If there's one appliance sitting unused, gathering dust and guilt in your kitchen, chances are it's a bread machine. If that is so, chances are it looked fantastic on the wedding registry. It's like an American tradition to receive one and not use it.
Actually, bread machine owners seem to either use them all the time or not at all. Ever since we got ours for our wedding (thank you, college roommate!), I've faithfully used it. Paige has made a loaf here and there, but mostly I have contributed bread to the household. For your information and inspiration, I videotaped myself making a loaf of bread. Having done it at least once a week for over sixteen years, I now know the recipe by heart, which speeds up the measuring and dumping a little bit. It doesn't speed it up as much as it looks on the video; I sped up the video to double-time so that it would be a more Internet-appropriate two minutes long rather than an old world four minutes.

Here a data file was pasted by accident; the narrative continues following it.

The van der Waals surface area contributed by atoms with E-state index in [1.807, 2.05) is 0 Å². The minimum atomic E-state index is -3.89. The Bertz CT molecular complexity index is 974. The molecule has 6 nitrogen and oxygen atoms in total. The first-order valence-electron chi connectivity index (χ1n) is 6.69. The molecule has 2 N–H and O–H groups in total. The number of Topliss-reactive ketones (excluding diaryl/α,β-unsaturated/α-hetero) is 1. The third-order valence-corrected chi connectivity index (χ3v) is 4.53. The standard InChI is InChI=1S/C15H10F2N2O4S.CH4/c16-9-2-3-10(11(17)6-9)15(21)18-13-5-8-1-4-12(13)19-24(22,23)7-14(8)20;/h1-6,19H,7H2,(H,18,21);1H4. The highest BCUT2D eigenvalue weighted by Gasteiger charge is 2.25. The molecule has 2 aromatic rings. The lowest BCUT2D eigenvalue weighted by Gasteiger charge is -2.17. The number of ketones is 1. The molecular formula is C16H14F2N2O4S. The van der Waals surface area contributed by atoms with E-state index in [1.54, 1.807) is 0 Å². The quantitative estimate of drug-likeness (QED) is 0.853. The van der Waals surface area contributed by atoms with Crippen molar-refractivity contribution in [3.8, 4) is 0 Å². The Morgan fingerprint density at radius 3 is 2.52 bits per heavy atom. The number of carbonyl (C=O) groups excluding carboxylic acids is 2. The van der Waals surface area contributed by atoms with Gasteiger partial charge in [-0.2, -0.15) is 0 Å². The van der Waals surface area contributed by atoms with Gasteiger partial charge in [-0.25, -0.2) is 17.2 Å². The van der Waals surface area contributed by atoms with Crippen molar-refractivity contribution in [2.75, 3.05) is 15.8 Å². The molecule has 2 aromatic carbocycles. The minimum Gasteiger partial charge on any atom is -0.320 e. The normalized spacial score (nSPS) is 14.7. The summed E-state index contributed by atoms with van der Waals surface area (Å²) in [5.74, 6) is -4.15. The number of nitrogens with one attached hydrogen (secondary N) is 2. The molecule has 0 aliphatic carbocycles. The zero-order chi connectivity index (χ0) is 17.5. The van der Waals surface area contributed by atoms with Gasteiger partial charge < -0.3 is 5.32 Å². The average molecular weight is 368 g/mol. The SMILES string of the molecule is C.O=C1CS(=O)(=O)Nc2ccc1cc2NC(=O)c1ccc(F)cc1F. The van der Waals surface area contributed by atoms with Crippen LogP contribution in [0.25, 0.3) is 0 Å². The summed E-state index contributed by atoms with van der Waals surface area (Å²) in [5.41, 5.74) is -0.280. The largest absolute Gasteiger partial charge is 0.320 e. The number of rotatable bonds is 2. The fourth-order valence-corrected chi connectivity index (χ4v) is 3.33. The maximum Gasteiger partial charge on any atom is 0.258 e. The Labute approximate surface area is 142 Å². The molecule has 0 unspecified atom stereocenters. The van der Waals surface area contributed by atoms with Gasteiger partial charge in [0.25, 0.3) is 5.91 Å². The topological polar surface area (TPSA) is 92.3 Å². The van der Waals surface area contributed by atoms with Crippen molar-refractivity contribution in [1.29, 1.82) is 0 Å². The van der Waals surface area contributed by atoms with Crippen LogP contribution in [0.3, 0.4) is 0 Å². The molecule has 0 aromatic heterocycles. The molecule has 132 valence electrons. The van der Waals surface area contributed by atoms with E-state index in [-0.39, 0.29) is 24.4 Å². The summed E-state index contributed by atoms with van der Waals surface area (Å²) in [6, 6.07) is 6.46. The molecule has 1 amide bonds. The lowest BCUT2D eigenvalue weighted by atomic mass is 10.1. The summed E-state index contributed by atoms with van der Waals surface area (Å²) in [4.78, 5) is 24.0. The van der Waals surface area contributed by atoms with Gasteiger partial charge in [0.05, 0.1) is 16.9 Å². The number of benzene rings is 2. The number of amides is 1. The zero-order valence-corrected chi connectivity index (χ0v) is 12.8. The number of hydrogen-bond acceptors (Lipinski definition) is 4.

I have wondered for a while how much I have saved over the years by making bread at home. I have bought sandwich bread almost never, maybe a loaf a year at most. I therefore do not know how much it costs. Also, I could have but didn't want to sit down and do the math about how much my home bread costs. Then I read in Animal, Vegetable, Miracle by the insufferable Barbara Kingsolver that a homemade loaf costs about 50 cents. Let's say sandwich bread costs $2.50 at the grocery store. With those simple variables and assuming some growth in bread baking as our family has grown, I posit that I've saved us about $2,000 in 16 years, all while eating superior bread.
If you do have one, dust it off and commit to making a loaf a week for four weeks. Then at least you'll know and can decide whether to keep it or give it to someone else so they can keep it in their basement.